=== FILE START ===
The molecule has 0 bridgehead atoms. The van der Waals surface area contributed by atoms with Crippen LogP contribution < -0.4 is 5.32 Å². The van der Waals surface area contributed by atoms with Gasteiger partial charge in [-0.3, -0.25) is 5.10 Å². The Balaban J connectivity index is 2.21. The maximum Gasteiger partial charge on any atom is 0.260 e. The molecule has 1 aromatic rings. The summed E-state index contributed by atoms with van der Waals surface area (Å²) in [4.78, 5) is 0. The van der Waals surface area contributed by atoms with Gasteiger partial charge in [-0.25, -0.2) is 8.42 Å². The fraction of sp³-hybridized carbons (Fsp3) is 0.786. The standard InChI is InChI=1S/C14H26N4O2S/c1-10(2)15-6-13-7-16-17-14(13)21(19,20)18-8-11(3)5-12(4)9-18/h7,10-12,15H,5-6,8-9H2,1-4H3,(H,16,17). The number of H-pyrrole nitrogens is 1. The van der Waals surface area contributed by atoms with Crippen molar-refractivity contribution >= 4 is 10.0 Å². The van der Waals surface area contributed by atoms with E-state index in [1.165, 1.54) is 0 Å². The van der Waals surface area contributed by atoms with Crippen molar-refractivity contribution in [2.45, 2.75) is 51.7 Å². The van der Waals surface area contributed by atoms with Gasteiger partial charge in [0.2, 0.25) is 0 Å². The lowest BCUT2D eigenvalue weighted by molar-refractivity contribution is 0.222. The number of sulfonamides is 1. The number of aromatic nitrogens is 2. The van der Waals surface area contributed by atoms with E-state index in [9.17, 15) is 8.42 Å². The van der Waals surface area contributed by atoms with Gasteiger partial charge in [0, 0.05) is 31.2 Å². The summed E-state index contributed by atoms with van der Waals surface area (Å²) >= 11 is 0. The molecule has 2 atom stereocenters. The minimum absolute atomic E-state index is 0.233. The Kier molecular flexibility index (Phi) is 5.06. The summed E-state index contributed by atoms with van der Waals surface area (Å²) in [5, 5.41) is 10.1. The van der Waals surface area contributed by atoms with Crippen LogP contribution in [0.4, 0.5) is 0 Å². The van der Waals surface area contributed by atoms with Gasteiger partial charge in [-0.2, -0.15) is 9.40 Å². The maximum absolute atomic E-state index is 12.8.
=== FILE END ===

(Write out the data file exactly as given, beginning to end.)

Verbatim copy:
The molecule has 0 bridgehead atoms. The van der Waals surface area contributed by atoms with Crippen LogP contribution < -0.4 is 5.32 Å². The van der Waals surface area contributed by atoms with Gasteiger partial charge in [-0.3, -0.25) is 5.10 Å². The Balaban J connectivity index is 2.21. The maximum Gasteiger partial charge on any atom is 0.260 e. The molecule has 1 aromatic rings. The summed E-state index contributed by atoms with van der Waals surface area (Å²) in [4.78, 5) is 0. The van der Waals surface area contributed by atoms with Gasteiger partial charge in [-0.25, -0.2) is 8.42 Å². The fraction of sp³-hybridized carbons (Fsp3) is 0.786. The standard InChI is InChI=1S/C14H26N4O2S/c1-10(2)15-6-13-7-16-17-14(13)21(19,20)18-8-11(3)5-12(4)9-18/h7,10-12,15H,5-6,8-9H2,1-4H3,(H,16,17). The number of H-pyrrole nitrogens is 1. The van der Waals surface area contributed by atoms with Crippen molar-refractivity contribution >= 4 is 10.0 Å². The van der Waals surface area contributed by atoms with E-state index in [1.165, 1.54) is 0 Å². The van der Waals surface area contributed by atoms with Crippen molar-refractivity contribution in [2.45, 2.75) is 51.7 Å². The van der Waals surface area contributed by atoms with Gasteiger partial charge in [0.2, 0.25) is 0 Å². The lowest BCUT2D eigenvalue weighted by molar-refractivity contribution is 0.222. The number of sulfonamides is 1. The number of aromatic nitrogens is 2. The van der Waals surface area contributed by atoms with E-state index in [9.17, 15) is 8.42 Å². The van der Waals surface area contributed by atoms with Gasteiger partial charge in [0, 0.05) is 31.2 Å². The summed E-state index contributed by atoms with van der Waals surface area (Å²) >= 11 is 0. The molecule has 2 atom stereocenters. The minimum absolute atomic E-state index is 0.233. The Kier molecular flexibility index (Phi) is 5.06. The summed E-state index contributed by atoms with van der Waals surface area (Å²) in [5, 5.41) is 10.1. The van der Waals surface area contributed by atoms with Crippen LogP contribution in [0.4, 0.5) is 0 Å². The van der Waals surface area contributed by atoms with Gasteiger partial charge in [-0.2, -0.15) is 9.40 Å². The maximum absolute atomic E-state index is 12.8.